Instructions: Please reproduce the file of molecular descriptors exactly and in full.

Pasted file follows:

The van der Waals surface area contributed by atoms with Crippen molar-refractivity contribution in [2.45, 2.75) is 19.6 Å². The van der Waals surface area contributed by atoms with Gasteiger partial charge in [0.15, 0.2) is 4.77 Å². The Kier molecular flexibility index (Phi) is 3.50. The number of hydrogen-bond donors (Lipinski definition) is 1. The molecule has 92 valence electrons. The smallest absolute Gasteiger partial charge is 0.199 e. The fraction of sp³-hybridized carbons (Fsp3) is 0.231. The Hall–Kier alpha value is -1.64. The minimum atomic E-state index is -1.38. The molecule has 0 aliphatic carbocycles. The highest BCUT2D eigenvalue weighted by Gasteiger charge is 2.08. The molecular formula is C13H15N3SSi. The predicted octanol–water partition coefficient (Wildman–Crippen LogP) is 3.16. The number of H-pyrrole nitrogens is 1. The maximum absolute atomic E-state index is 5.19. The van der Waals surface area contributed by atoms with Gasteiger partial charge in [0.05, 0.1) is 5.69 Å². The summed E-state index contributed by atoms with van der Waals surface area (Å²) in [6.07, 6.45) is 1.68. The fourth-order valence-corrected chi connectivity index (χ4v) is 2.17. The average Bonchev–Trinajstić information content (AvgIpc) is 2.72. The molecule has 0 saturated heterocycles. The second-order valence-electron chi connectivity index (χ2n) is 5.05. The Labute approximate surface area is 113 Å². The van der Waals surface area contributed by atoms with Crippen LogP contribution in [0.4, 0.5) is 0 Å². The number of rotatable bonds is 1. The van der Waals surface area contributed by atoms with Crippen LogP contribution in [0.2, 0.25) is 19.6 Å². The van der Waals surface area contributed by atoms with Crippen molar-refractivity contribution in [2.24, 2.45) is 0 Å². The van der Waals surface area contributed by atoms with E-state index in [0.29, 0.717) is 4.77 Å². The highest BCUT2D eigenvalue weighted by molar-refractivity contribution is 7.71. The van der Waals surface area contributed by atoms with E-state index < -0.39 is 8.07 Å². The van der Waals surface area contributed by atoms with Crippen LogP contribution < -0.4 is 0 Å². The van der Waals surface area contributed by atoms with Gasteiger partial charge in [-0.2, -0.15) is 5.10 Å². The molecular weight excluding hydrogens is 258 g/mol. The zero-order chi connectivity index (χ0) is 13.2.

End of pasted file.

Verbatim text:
The van der Waals surface area contributed by atoms with Crippen molar-refractivity contribution in [2.45, 2.75) is 19.6 Å². The van der Waals surface area contributed by atoms with Gasteiger partial charge in [0.15, 0.2) is 4.77 Å². The Kier molecular flexibility index (Phi) is 3.50. The number of hydrogen-bond donors (Lipinski definition) is 1. The molecule has 92 valence electrons. The smallest absolute Gasteiger partial charge is 0.199 e. The fraction of sp³-hybridized carbons (Fsp3) is 0.231. The Hall–Kier alpha value is -1.64. The minimum atomic E-state index is -1.38. The molecule has 0 aliphatic carbocycles. The highest BCUT2D eigenvalue weighted by Gasteiger charge is 2.08. The molecular formula is C13H15N3SSi. The predicted octanol–water partition coefficient (Wildman–Crippen LogP) is 3.16. The number of H-pyrrole nitrogens is 1. The maximum absolute atomic E-state index is 5.19. The van der Waals surface area contributed by atoms with Gasteiger partial charge in [0.05, 0.1) is 5.69 Å². The summed E-state index contributed by atoms with van der Waals surface area (Å²) in [6.07, 6.45) is 1.68. The fourth-order valence-corrected chi connectivity index (χ4v) is 2.17. The average Bonchev–Trinajstić information content (AvgIpc) is 2.72. The molecule has 0 saturated heterocycles. The second-order valence-electron chi connectivity index (χ2n) is 5.05. The Labute approximate surface area is 113 Å². The van der Waals surface area contributed by atoms with Crippen LogP contribution in [0.4, 0.5) is 0 Å². The number of rotatable bonds is 1. The van der Waals surface area contributed by atoms with Crippen LogP contribution in [0.2, 0.25) is 19.6 Å². The van der Waals surface area contributed by atoms with Crippen molar-refractivity contribution in [2.24, 2.45) is 0 Å². The van der Waals surface area contributed by atoms with E-state index in [0.29, 0.717) is 4.77 Å². The highest BCUT2D eigenvalue weighted by molar-refractivity contribution is 7.71. The van der Waals surface area contributed by atoms with E-state index < -0.39 is 8.07 Å². The van der Waals surface area contributed by atoms with Crippen LogP contribution < -0.4 is 0 Å². The van der Waals surface area contributed by atoms with Gasteiger partial charge in [-0.2, -0.15) is 5.10 Å². The molecular weight excluding hydrogens is 258 g/mol. The zero-order chi connectivity index (χ0) is 13.2.